• 3 recollections from the last lecture: Critical
• Introduction to Institutional Theories
– More very unfamiliar terminology; again as
“currency” ie short-hand to name ideas.
– Understand some of the drivers and
• Next week: Neo-institutional theory
Foundations for Institutional Theory
• Institutional theory seeks to understand how organisations
create stable environments in which to operate
– Why? What’s the big deal about stability?
• It is related to ideas of bureaucracy, control,
accountability, efficient use of resources and effective
processes to achieve organisational goals.
– Essential for many public needs: Hospitals, schools, universities,
numerous government services and agencies (eg Police,
Ambulance, Fire-fighters, transport).
• But before we get started we need to see what we will be
investigating - all of it!!
View the whole elephant
• Husserl used to argue that you had to know the
whole before you could understand the
particular; and particulars are only useful if they
lead you to better understanding of the whole.
– Read that again and think of examples.
• Over the next two lectures we examine the
elephant that is the institutional approach to
understanding organisations and management.
• Being recognised as warranting power/
• Legitimacy is sought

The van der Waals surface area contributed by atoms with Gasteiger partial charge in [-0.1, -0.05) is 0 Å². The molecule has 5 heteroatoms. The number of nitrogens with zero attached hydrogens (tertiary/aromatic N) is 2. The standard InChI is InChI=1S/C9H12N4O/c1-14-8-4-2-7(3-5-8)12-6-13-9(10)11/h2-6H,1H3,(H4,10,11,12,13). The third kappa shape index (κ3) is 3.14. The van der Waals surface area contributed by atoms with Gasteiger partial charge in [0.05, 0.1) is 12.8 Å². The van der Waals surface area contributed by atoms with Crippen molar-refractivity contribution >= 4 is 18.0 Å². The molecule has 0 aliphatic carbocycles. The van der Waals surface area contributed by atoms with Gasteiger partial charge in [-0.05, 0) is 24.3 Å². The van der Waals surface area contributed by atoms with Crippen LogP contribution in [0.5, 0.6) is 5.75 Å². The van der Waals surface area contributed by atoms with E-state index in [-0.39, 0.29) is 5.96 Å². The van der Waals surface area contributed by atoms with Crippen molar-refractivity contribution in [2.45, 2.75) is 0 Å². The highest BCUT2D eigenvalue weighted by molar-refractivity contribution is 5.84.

– Regulatively (meeting laws, regulations)
– Cognitively (makes sense, logical)
– Normatively (to acceptable moral and ethical standards)
– Economically (at acceptable/competitive costs) (drawing
on Scott 2008).
Broad description of the elephant
• Institutions are observed in these stages:
– Objectification (we name them),
– Habituation (developing routines)
– Institutionalisation (we intrinsically value them),
• This is a big, powerful, ill controlled and messy
Feeling the messy details: terms
• In the first lecture we will cover how
institutionalism explains stability.
• In doing so we will select several of the following
characteristics of institutional theory
– institutional logic,
– contextual constraints,
– provinces of meaning,
– archetypes and
The smelly details: more smells later
• In the second lecture we will cover how
institutionalism explains change and how a CEO
can use this.
• In doing so we will explain reflexivity, interests,
value commitments, power dependencies,
capability, institutional work and examine an
empirical analysis of an institutional change
• Before all that it's important to recognise what
we are looking for .